However, that is not the prime way in which I put my case, which is that if we are in emergency legislation going to impose this provision, we should not be upping the sentence if we can meet the emergency with the introduction of the Parole Board. We can do so and should do no more than that now. I give way to the noble Lord, Lord Cormack.
I would rather make my own comments, because the noble Lord did not give way at the point at which I wished to intervene when he was talking about the two cases that are the reason behind this emergency legislation. He talked about the Streatham stabbings. What he failed to acknowledge was that the really dangerous terrorist was the one at Fishmongers’ Hall, who had feigned conversion and then turned on the very man who had been his mentor. That, in a nutshell, illustrates why it is important that we have this emergency legislation. I made it plain in my speech at Second Reading that this is only the beginning. We want substantial legislation; my noble friend has promised it and we must hold him to that promise. But we need to pass this tonight without further ado, and I very much hope that the noble Lord, Lord Anderson, who made an extremely good case with great eloquence, will feel able to withdraw his amendment.
My Lords, I associate myself with the noble Lord, Lord Anderson, and my noble and learned friend Lord Falconer. I have listened to this debate and heard no compelling reason why this amendment has not been adopted by the Government. In answer to the noble Viscount, Lord Hailsham, the difference between one aspect of the retrospection and the other is that one does not compromise public safety, pure and simple.
By accepting the amendment of the noble Lord, Lord Anderson, nobody is let out, even with the administrative challenges of getting up a Parole Board under the appalling and savage cuts and debilitation to the system that I spoke about earlier, without Parole Board approval. That is the distinction between his amendment and the status quo ante, which is that people come out automatically, regardless of their risk, at the halfway point.
In answer to others, I have so much respect for the noble Lord, Lord Cormack, but his point was about people who are not even on the radar. That problem is ongoing and not dealt with by this Bill. Saying that people should be held for as long as possible is not an answer to the amendment in question now. By definition, those who are affected by this Bill are subject to finite sentences that are not always very long, because these are not by definition the most serious terrorist offenders, as the noble Lord understands. These are people who were subject to the regime that we have been examining because they were at the lower end of the scale. To quote once more the former Prime Minister, these people are coming out at some point, and there has to be some principle in the way that we engage with this.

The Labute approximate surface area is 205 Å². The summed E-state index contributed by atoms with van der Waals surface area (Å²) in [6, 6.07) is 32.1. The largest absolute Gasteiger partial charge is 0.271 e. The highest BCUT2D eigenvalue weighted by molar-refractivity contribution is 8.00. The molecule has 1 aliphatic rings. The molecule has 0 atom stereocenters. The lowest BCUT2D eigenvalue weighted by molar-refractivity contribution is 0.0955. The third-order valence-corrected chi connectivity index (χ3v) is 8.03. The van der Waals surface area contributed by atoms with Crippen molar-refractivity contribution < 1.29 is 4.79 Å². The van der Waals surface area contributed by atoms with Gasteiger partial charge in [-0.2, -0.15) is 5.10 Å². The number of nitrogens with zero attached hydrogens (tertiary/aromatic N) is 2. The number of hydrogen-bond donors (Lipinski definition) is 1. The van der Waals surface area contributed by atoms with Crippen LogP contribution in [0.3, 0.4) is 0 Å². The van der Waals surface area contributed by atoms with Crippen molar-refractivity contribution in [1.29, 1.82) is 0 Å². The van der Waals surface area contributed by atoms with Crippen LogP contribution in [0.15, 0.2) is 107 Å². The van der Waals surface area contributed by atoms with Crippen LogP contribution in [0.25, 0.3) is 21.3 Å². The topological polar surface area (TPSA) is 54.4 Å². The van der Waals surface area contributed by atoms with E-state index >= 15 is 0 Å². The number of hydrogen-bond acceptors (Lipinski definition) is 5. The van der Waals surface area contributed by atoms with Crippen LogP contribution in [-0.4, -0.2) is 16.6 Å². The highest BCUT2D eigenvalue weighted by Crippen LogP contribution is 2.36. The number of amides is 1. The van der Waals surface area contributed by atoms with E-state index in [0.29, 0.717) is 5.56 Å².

My Lords, we all understand the purpose of this amendment and of the other amendments in the group, albeit that I will come on to deal with the point that arises with regard to the second amendment if I may. But I begin by referring to one or two observations made by the noble Lord, Lord Anderson. He observed that when sentenced these persons were not regarded as dangerous by the court, but I cannot wholly accept that proposition. Their offences may not have been part of the extended determinate sentence regime at the time they were sentenced, but of course a number of terrorist offences were added to the extended determinate sentence regime only in 2019. It cannot be assumed that these people were regarded as non-dangerous at the time they were sentenced, so I cannot wholly accept that.
The second fact that I have to raise concerns the suggestion that those due for release in coming days are past the halfway or two-thirds point. I am advised that the prisoners due for release shortly are approaching the halfway release point in their sentences. That is simply the advice that I have been given. Therefore, there remains an issue over their release. The noble and learned Lord, Lord Falconer of Thoroton, said, “They can wait for the Parole Board to get its act together”, but I rather think that if that happened we would face a challenge under Article 5.4 of the convention, and therefore that is not a complete answer at all.
Indeed, the noble and learned Lord talked repeatedly about fundamental points. That leads me to fundamentally disagree with him on a primary point that he kept on making, which is that the legislation would change the sentence and that they should be sentenced by the court. The legislation does not change the sentence; they have been sentenced by the court. As I alluded to earlier, there is lengthy legal authority for the proposition that the court has regard to the appropriate sentence that should be imposed for the crime irrespective of what point there may be executive action for release during the period of that sentence. In other words, it does not distinguish between the custodial and non-custodial elements. That is why the provisions of the Bill are entirely Article 7 compliant apart from anything else.